Depression tests may not account for black teens
Mental illness can affect anyone. Depression can strike no matter what age you are, or what race you are. Additionally, depression tends to present in one of only a few different ways across all races or other demographics. However, a new study suggests one vulnerable group may be the exception.
According to a report published in the Journal of the Society for Social Work and Research, poorer black children consistently describe their feelings of depression differently than other demographic groups. This might seem trivial on the surface, but experts believe this unique phenomenon may make these children less likely to receive or respond to treatment.
For the study, the researchers interviewed teens whose families were living on housing assistance in four major cities, including 792 black teens. The teens were all asked to complete a standard depression test called the Center for Epidemiologic Studies Depression Scale (CES-D). The researchers also asked the teens whether they had thoughts of committing suicide or if they had thought of a plan for suicide.
Approximately 25 percent of the black teens showed signs of moderate to severe depression, with another 17 percent showing symptoms of mild depression. The researchers also say 39 of the teens had at least considered suicide within the past year.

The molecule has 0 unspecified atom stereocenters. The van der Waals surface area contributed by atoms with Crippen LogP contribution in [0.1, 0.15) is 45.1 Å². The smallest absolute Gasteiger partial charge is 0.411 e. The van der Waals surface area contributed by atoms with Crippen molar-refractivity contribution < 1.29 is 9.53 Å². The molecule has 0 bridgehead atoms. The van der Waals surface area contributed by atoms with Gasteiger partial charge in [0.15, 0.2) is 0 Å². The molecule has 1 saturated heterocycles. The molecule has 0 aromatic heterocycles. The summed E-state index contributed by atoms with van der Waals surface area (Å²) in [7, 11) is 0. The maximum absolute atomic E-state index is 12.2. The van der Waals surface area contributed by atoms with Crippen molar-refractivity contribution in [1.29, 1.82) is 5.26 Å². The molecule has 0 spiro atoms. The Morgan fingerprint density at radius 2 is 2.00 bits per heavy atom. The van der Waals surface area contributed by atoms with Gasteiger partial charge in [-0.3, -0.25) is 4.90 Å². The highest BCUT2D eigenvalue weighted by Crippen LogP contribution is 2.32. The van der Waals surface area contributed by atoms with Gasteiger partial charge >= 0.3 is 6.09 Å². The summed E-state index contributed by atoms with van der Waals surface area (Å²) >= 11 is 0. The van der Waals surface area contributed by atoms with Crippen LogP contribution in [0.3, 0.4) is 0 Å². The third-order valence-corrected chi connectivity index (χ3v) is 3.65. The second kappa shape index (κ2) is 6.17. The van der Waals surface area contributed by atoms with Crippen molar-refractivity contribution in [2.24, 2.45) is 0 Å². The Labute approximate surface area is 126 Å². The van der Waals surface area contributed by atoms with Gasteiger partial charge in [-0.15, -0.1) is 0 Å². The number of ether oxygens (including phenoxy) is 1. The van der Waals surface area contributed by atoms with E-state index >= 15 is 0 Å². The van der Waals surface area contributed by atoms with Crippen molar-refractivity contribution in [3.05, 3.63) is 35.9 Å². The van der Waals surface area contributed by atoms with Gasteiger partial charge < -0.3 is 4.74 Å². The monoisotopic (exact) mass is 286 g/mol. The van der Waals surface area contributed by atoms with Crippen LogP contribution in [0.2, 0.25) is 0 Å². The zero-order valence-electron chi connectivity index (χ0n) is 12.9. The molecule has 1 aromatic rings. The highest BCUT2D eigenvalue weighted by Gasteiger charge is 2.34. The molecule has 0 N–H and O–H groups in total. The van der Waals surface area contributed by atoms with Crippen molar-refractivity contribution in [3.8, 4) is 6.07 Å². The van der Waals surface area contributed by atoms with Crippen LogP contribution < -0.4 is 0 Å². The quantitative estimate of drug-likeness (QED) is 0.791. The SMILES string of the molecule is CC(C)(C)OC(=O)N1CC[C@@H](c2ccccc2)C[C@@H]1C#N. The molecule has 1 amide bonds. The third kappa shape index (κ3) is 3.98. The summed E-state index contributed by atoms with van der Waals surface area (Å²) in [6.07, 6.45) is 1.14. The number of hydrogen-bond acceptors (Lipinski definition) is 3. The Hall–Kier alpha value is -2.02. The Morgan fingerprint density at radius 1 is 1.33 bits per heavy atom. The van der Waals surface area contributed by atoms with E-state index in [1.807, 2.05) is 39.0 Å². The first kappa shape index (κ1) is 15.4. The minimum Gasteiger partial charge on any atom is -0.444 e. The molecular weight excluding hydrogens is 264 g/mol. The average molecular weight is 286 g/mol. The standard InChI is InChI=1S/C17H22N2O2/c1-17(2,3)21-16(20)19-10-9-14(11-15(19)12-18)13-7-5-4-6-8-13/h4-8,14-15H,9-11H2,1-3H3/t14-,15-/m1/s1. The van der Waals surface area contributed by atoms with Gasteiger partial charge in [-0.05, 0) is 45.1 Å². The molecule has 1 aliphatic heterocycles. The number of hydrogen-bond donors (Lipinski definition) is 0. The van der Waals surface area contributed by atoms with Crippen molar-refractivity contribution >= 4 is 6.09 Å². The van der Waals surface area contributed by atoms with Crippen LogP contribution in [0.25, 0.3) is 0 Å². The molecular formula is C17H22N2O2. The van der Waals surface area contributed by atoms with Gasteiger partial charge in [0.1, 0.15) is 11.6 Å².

These rates are already higher than the 7% of the general population with clinical depression, but the tests also found that the survey may not be properly effective for black teens.
Past research indicates that people tend to express or describe their depression in one of four specific ways: somatic (physical) complaints, interpersonal issues, depressive affect, or a lack of positive affect. The CES-D is designed with this in mind. However, the black teens involved in the study did not follow any of these patterns.
“Based on previous literature and our own research findings, compared with adults and adolescents of other racial/ethnic groups, black adolescents experiencing depressive symptoms tend to express their depressed feelings by complaining about conflicts with others and physical pains and aches [at the same time],” lead author Wenhua Lu, an assistant professor of childhood studies at Rutgers University, told Gizmodo.
This creates a troubling situation, according to Lu, because it suggests black teens may not match the conventional symptoms for depression.
“For example, if a black adolescent keeps complaining about physical discomforts that cannot be medically explained or diagnosed for one week or two, it may be a warning sign of depression,” Lu says.
Lu believes the discrepancies could also suggest black teens may be more responsive to different treatments, as well.
“As to treatment, interpersonal psychotherapy for adolescents, which addresses common adolescent developmental issues, such as development of dyadic interpersonal relations and peer pressure, may be more effective for black adolescents,” she says.
For now, it is unclear exactly what implications these findings may have for treating vulnerable demographic groups like poor black teens. Lu says she believes more research is needed to learn more about what historical, cultural, personal, and environmental factors could be contributing to these differences.